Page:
This post is part 14 of a 30-part series about the Who is Active stored procedure. A new post will run each day during the month of April, 2011. After April all of these posts will be edited and combined into a single document to become the basis of the Who is Active documentation.
Yesterday’s post was an introduction to query processing and wait states. Today we’ll talk about the most famous and most feared wait of them all: blocking!
The word “blocking” has such a bad connotation, it’s almost at a disadvantage right off the bat. It sounds as though someone has started up some query for the express purpose of getting in your way. They’re letting that query run, and making sure that it’s keeping its transaction open as long as possible, so as to keep your query from doing the work it needs to do. Blocking!
The reality is that blocking is nothing more than a specific type of wait. Just like a disk wait, or a memory grant wait, or any of the many other wait types. Blocking is a wait for a lock. And that lock was probably taken for a good reason. Most, believe it or not, are. Locks are there to protect our data from various forms of corruption and inconsistency, and to help maintain those ACID properties that we all know and love. Blocking is a natural side-effect. It’s not only common, it’s also very much to be expected.
What we need to be concerned with is not blocking, but rather excessive blocking. This means extended blocking waits that really are slowing down your queries and causing work to grind to a halt. While this may seem obvious to most readers, the fact is that it's quite common to see DBAs to get way too caught up in looking for blocking, in an attempt to somehow eliminate it altogether. That's simply not possible, so my recommendation is to relax and try to focus on outlier conditions.
Block monitoring via DMVs can be done in various places. The sysprocesses, sys.dm_exec_requests, and sys.dm_os_waiting_tasks views all expose information about blocking. But the information is at different levels of granularity, and it can be interpreted in various ways. Sometimes in the wrong way.
To illustrate this issue, we first need to create a blocking situation. I like to use AdventureWorks:
UPDATE TOP(10) Sales.SalesOrderDetail
SET OrderQty += 7
Next—in a new window—we can query the SalesOrderDetail table. This will, of course, create blocking:
I’ve set up the blocker transaction on session 53, and the blocked session is 54. And when I ask the DMVs for more information, the results are not surprising...
session_id = 54;
session_id = 54;
Things get quite a bit more interesting when parallelism is involved. The following query will go parallel on most test systems:
Running this on session 54 creates blocking, just like the previous query. But re-running the two DMV queries from above yields completely different results:
The sys.dm_exec_requests view now says that there is no blocking. And the sys.dm_os_waiting_tasks view now says that session 54 is blocking itself, except when it’s being blocked by session 53. Clearly, something is amiss.
We can start to understand the situation in the sys.dm_exec_requests view by adding a few additional columns:
session_id = 54;
Each of the rows above represents a different execution context ID (a way of identifying a worker thread; I’ve also included the [waiting_task_address] column, which can be used for the same purpose) that is being used by the query processor to evaluate the query plan. Seven of the eight threads are waiting on CXPACKET—the special exchange iterator wait used in all parallel plans. These threads are waiting on rows from an upstream parallel scan. And most of the threads are being “blocked” by other threads that are associated with the same request. This is not true blocking in the usual sense of the term. It’s simply multi-threaded synchronization, but the DMVs are not quite granular enough to report things that way.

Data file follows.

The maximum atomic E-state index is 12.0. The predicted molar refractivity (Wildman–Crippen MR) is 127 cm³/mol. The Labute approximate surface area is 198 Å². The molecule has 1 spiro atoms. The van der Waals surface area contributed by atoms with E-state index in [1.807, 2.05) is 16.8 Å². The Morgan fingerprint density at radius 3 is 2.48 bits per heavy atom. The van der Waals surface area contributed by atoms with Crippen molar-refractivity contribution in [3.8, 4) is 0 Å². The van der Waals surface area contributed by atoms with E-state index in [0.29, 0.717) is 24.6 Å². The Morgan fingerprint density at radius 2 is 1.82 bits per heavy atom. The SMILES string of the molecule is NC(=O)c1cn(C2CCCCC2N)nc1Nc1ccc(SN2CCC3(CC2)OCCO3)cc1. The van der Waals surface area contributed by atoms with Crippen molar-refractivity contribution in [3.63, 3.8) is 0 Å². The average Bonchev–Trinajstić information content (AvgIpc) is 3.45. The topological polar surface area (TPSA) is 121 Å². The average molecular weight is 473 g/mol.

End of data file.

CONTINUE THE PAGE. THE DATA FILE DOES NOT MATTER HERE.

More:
Only execution context 2 is actually being blocked. (We can see the lock wait, LCK_M_S.) The rest can be said to be blocked as well, but only virtue of the execution context chain. Any thread from a given session reported as “blocking” a thread from the same session should never be a concern to us as SQL Server end users, unless there is a bug in the product. And while bugs do happen from time to time, that’s certainly not the case here.
Execution context 0 in this and other parallel plans is special. It’s the coordinator thread (a.k.a. parent thread, a.k.a. dispatcher thread, a.k.a. root thread) that spawns the other worker threads and then waits for them to complete. It’s not blocked directly, and the DMV reports that it is waiting on CXPACKET. Let’s take another look at sys.dm_exec_requests, this time with more columns:
session_id = 54;
Using the [task_address] column and comparing it to the various task addresses in the sys.dm_os_waiting_tasks view, we can get to the bottom of the mystery. The reported address matches that of execution context 0 above. So we can conclude that sys.dm_exec_requests is giving us information only about the coordinator thread. And it is correctly reporting that there is no blocking on that thread. Unfortunately, the nasty side-effect of correctness in this case is that we miss the fact that there is indeed blocking for the request as a whole.
Making Who is Active behave properly in this case was a big win—it’s the difference between seeing and being able to understand blocking in a straightforward manner and not seeing it at all. Over the next couple of days I will describe how these situations are handled in the stored procedure.
Execution context IDs are not always unique in the sys.dm_os_waiting_tasks view. Can you modify the above blocking scenario—using the Sales.SalesOrderDetail table—to produce a situation where the same execution context is reported as “blocked” multiple times in the view? Bonus: explain, as clearly as possible, why this is happening.